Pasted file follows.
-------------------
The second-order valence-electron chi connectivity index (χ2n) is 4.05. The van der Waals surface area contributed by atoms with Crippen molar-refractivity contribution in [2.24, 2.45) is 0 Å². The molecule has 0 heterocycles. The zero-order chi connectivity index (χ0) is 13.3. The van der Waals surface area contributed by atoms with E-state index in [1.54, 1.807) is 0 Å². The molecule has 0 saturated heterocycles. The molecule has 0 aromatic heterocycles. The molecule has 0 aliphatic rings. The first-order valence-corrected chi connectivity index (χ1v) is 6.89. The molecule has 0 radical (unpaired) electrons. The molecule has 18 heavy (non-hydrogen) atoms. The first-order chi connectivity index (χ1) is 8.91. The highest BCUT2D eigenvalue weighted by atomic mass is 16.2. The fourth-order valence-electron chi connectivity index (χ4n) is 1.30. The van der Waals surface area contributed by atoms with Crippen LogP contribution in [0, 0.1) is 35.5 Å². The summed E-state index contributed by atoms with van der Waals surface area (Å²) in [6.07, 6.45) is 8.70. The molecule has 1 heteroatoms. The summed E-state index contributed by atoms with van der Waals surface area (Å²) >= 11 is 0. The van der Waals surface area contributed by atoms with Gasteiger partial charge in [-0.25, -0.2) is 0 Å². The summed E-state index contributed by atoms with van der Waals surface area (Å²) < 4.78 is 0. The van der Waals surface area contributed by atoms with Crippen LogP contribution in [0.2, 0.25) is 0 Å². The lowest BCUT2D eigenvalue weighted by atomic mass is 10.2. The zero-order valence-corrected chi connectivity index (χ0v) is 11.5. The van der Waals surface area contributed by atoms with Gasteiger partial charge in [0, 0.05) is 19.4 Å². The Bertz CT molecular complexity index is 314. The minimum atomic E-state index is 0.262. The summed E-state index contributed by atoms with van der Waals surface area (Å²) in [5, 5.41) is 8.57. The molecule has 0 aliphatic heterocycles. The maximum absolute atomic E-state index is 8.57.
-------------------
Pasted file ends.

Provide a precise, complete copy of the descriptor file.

The second-order valence-electron chi connectivity index (χ2n) is 4.05. The van der Waals surface area contributed by atoms with Crippen molar-refractivity contribution in [2.24, 2.45) is 0 Å². The molecule has 0 heterocycles. The zero-order chi connectivity index (χ0) is 13.3. The van der Waals surface area contributed by atoms with E-state index in [1.54, 1.807) is 0 Å². The molecule has 0 saturated heterocycles. The molecule has 0 aromatic heterocycles. The molecule has 0 aliphatic rings. The first-order valence-corrected chi connectivity index (χ1v) is 6.89. The molecule has 0 radical (unpaired) electrons. The molecule has 18 heavy (non-hydrogen) atoms. The first-order chi connectivity index (χ1) is 8.91. The highest BCUT2D eigenvalue weighted by atomic mass is 16.2. The fourth-order valence-electron chi connectivity index (χ4n) is 1.30. The van der Waals surface area contributed by atoms with Crippen LogP contribution in [0, 0.1) is 35.5 Å². The summed E-state index contributed by atoms with van der Waals surface area (Å²) in [6.07, 6.45) is 8.70. The molecule has 1 heteroatoms. The summed E-state index contributed by atoms with van der Waals surface area (Å²) >= 11 is 0. The van der Waals surface area contributed by atoms with Gasteiger partial charge in [-0.25, -0.2) is 0 Å². The summed E-state index contributed by atoms with van der Waals surface area (Å²) < 4.78 is 0. The van der Waals surface area contributed by atoms with Crippen LogP contribution in [0.2, 0.25) is 0 Å². The lowest BCUT2D eigenvalue weighted by atomic mass is 10.2. The zero-order valence-corrected chi connectivity index (χ0v) is 11.5. The van der Waals surface area contributed by atoms with Gasteiger partial charge in [0, 0.05) is 19.4 Å². The Bertz CT molecular complexity index is 314. The minimum atomic E-state index is 0.262. The summed E-state index contributed by atoms with van der Waals surface area (Å²) in [5, 5.41) is 8.57. The molecule has 0 aliphatic heterocycles. The maximum absolute atomic E-state index is 8.57.